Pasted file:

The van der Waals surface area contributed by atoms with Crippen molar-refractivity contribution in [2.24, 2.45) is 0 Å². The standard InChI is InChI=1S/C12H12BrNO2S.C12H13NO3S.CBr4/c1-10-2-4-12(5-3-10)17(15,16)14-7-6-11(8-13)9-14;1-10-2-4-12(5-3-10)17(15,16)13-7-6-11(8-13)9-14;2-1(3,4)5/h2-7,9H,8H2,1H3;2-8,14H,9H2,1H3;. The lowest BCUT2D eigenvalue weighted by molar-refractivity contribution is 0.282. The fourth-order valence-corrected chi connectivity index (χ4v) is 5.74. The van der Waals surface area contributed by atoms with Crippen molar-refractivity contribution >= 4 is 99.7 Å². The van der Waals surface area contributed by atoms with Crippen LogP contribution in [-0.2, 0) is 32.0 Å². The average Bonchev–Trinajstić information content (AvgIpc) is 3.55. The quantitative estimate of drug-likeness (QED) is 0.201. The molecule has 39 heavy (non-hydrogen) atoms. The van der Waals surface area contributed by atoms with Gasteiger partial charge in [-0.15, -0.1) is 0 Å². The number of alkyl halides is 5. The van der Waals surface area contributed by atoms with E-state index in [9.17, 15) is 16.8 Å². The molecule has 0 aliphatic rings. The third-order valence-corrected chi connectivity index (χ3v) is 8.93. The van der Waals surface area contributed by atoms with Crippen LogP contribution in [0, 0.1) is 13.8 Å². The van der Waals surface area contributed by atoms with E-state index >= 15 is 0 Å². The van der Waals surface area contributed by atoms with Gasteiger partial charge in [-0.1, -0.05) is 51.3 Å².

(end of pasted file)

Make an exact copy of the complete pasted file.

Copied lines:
The van der Waals surface area contributed by atoms with Crippen molar-refractivity contribution in [2.24, 2.45) is 0 Å². The standard InChI is InChI=1S/C12H12BrNO2S.C12H13NO3S.CBr4/c1-10-2-4-12(5-3-10)17(15,16)14-7-6-11(8-13)9-14;1-10-2-4-12(5-3-10)17(15,16)13-7-6-11(8-13)9-14;2-1(3,4)5/h2-7,9H,8H2,1H3;2-8,14H,9H2,1H3;. The lowest BCUT2D eigenvalue weighted by molar-refractivity contribution is 0.282. The fourth-order valence-corrected chi connectivity index (χ4v) is 5.74. The van der Waals surface area contributed by atoms with Crippen molar-refractivity contribution >= 4 is 99.7 Å². The van der Waals surface area contributed by atoms with Crippen LogP contribution in [-0.2, 0) is 32.0 Å². The average Bonchev–Trinajstić information content (AvgIpc) is 3.55. The quantitative estimate of drug-likeness (QED) is 0.201. The molecule has 39 heavy (non-hydrogen) atoms. The van der Waals surface area contributed by atoms with Gasteiger partial charge in [-0.15, -0.1) is 0 Å². The number of alkyl halides is 5. The van der Waals surface area contributed by atoms with E-state index in [9.17, 15) is 16.8 Å². The molecule has 0 aliphatic rings. The third-order valence-corrected chi connectivity index (χ3v) is 8.93. The van der Waals surface area contributed by atoms with Crippen LogP contribution in [0, 0.1) is 13.8 Å². The van der Waals surface area contributed by atoms with E-state index >= 15 is 0 Å². The van der Waals surface area contributed by atoms with Gasteiger partial charge in [-0.1, -0.05) is 51.3 Å².